About the project

The evolving nature of family dynamics requires courts to respond with innovative models to help resolve family matters and improve access and quality of justice. Courts across the country deal with emotional and often legally and factually challenging cases that can lead to high turnover of court professional staff and judges.

Accurate identification of what cases need helps the court refer parties to targeted services and make the best use of judicial time and resources on cases that need it the most. The Cady Initiative also identifies automated processes, assisted forms and alternative legal representation models that equip families with the understanding to navigate the legal process. By providing families the services they need so they sped less money on litigation and less time in court, parties will feel more satisfied with the justice system when it serves them more efficiently.

Project phases

Phase 1 entailed an assessment of the current landscape and best practices in domestic relations cases, and the project released the first-of-its-kind study, the FJI Landscape Report in October 2018. The study looked at 11 jurisdictions across the nation.

Landscape report picture

Landscape of Domestic Relations Report

Phase 2 had the FJI Advisory Committee developing bold recommendations for family justice reform – contained in the Family Justice Initiative: Principles for Family Justice Reform and the supplemental A Model Process for Family Justice Initiative Pathways.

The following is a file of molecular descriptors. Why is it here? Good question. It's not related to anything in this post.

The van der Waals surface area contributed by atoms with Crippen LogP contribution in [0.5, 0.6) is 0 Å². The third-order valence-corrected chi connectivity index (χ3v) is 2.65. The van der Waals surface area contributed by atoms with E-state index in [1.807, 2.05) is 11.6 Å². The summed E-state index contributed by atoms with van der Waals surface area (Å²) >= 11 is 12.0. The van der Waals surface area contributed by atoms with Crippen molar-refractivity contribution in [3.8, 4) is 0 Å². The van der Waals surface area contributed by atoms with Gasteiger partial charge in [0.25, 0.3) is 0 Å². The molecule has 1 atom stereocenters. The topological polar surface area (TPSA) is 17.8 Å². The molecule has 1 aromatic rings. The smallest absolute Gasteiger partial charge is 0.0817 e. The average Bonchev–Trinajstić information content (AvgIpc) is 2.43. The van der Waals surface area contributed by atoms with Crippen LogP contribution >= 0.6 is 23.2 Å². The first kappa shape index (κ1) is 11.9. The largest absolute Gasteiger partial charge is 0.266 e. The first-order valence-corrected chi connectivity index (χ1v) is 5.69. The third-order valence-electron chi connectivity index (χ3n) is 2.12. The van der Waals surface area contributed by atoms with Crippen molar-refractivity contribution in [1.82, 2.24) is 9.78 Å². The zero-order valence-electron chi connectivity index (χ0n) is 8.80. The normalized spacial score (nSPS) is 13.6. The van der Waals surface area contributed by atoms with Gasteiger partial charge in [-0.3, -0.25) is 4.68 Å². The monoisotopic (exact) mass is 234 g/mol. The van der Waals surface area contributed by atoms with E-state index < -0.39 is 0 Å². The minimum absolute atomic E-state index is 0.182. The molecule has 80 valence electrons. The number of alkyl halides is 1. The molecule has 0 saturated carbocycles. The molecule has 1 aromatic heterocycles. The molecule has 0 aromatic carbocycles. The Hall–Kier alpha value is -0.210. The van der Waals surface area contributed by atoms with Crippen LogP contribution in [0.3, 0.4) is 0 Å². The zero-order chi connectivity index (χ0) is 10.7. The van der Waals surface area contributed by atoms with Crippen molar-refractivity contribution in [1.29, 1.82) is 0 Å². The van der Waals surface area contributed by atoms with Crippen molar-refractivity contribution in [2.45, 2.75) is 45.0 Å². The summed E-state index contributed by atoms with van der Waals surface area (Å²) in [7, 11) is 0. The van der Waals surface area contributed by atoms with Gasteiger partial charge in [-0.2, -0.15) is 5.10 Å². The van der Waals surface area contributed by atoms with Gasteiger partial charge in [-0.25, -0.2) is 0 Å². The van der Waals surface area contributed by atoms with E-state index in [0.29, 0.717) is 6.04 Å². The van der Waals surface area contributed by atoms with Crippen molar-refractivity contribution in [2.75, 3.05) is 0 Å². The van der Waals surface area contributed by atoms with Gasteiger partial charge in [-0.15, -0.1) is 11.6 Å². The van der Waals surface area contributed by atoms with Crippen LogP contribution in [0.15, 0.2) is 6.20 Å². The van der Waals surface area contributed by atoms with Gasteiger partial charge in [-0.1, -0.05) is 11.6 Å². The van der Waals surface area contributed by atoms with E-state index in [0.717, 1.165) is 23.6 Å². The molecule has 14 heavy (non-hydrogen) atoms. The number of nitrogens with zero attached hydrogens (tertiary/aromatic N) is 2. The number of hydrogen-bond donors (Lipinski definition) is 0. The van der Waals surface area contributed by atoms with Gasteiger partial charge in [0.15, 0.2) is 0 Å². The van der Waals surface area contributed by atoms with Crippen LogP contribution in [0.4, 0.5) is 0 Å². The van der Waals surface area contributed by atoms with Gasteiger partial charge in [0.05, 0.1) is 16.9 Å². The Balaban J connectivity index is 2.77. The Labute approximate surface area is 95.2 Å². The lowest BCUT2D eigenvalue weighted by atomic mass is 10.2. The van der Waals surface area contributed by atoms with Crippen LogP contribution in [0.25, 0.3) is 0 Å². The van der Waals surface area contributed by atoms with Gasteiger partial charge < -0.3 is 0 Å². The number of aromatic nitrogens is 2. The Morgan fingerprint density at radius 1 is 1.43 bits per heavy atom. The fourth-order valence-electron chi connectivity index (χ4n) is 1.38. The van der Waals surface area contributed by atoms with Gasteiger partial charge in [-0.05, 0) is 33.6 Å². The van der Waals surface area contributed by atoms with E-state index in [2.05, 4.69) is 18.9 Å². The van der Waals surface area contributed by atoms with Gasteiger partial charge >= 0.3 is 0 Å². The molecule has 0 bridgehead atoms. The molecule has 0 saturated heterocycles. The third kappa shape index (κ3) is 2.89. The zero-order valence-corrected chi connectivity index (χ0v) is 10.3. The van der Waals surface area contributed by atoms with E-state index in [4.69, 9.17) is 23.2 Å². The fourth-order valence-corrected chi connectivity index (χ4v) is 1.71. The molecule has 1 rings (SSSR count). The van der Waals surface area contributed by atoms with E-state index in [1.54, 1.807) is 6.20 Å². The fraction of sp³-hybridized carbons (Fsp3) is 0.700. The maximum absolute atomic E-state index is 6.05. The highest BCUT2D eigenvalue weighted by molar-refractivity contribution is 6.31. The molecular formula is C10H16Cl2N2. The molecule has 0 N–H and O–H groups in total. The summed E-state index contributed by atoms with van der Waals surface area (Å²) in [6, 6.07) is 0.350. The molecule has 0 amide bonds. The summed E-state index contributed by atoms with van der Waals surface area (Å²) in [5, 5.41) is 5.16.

Principles picturePrinciples for Family Justice Reform

Pathways  pictureModel Process for FJI Pathways

Phase 3 entailed the implementation of the Principles in four pilot courts across the country: Miami-Dade County, Forida; King County, Washington; Pima County, Arizona; and Cuyahoga County, Ohio.


In Fall 2017, the National Center for State Courts (NCSC) with support from the State Justice Institute (SJI) launched the Family Justice Initiative (FJI) Project to evaluate and improve the way state courts handle domestic relations cases. The Institute for the Advancement of the American Legal System (IAALS) and the National Council of Juvenile and Family Court Judges (NCJFCJ) supported this work alongside NCSC. The FJI Project is modeled on that of the CCJ Civil Justice Improvements Project which resulted in the recommendations for civil justice reform contained in A Call to Action: Achieving Civil Justice for All.

At the CCJ/COSCA 2020 Annual Meeting, the Conference of Chief Justices and the Conference of State Court Administrators endorsed and encouraged their members to implement the recommendations: CCJ/COSCA Resolution 4: In Support of a Call to Action to Redesign Justice Processes for Families.   In February 2021, a vote to rename the Initiative after Chief Justice Cady occurred at a meeting of the Conference of Chief Justices (CCJ) and the Conference of State Court Administrators (COSCA). The chief justices and the state court administrators noted that FJI was formed under his vision and leadership and that his vision represented a fundamental shift in the management of family cases -- one centered on the needs of the families and children under the courts’ supervision.

How can we help you?

Contact us if you have questions, and we can get your started with basic information, in contact with experts or more extensive on-site technical assistance. Please email Alicia Davis.